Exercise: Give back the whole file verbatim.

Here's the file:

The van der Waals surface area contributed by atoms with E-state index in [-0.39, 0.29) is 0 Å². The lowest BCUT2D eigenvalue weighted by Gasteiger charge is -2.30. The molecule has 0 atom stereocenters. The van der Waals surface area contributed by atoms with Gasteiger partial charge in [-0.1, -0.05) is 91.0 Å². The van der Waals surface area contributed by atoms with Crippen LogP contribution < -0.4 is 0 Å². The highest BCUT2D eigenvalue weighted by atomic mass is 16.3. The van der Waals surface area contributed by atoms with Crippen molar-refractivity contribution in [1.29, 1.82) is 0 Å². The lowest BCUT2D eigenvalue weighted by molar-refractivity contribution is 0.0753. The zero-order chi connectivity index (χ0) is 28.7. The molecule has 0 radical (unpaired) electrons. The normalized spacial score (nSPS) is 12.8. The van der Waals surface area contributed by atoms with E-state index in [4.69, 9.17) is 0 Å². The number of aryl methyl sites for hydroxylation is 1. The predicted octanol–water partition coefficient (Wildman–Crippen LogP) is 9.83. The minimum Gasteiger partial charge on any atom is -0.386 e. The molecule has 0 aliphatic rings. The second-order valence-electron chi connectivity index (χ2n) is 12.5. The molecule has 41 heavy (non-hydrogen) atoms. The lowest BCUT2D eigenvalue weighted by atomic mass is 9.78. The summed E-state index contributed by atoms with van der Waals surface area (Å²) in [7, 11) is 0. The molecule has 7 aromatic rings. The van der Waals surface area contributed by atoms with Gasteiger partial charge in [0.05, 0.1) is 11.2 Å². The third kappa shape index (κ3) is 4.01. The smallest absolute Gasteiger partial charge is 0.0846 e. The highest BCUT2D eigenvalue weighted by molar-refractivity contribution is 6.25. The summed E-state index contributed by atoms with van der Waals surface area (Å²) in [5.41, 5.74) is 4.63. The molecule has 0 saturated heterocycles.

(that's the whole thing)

The van der Waals surface area contributed by atoms with E-state index in [-0.39, 0.29) is 0 Å². The lowest BCUT2D eigenvalue weighted by Gasteiger charge is -2.30. The molecule has 0 atom stereocenters. The van der Waals surface area contributed by atoms with Gasteiger partial charge in [-0.1, -0.05) is 91.0 Å². The van der Waals surface area contributed by atoms with Crippen LogP contribution < -0.4 is 0 Å². The highest BCUT2D eigenvalue weighted by atomic mass is 16.3. The van der Waals surface area contributed by atoms with Crippen molar-refractivity contribution in [1.29, 1.82) is 0 Å². The lowest BCUT2D eigenvalue weighted by molar-refractivity contribution is 0.0753. The zero-order chi connectivity index (χ0) is 28.7. The molecule has 0 radical (unpaired) electrons. The normalized spacial score (nSPS) is 12.8. The van der Waals surface area contributed by atoms with E-state index in [4.69, 9.17) is 0 Å². The number of aryl methyl sites for hydroxylation is 1. The predicted octanol–water partition coefficient (Wildman–Crippen LogP) is 9.83. The minimum Gasteiger partial charge on any atom is -0.386 e. The molecule has 0 aliphatic rings. The second-order valence-electron chi connectivity index (χ2n) is 12.5. The molecule has 41 heavy (non-hydrogen) atoms. The lowest BCUT2D eigenvalue weighted by atomic mass is 9.78. The summed E-state index contributed by atoms with van der Waals surface area (Å²) in [7, 11) is 0. The molecule has 7 aromatic rings. The van der Waals surface area contributed by atoms with Gasteiger partial charge in [0.05, 0.1) is 11.2 Å². The third kappa shape index (κ3) is 4.01. The smallest absolute Gasteiger partial charge is 0.0846 e. The highest BCUT2D eigenvalue weighted by molar-refractivity contribution is 6.25. The summed E-state index contributed by atoms with van der Waals surface area (Å²) in [5.41, 5.74) is 4.63. The molecule has 0 saturated heterocycles.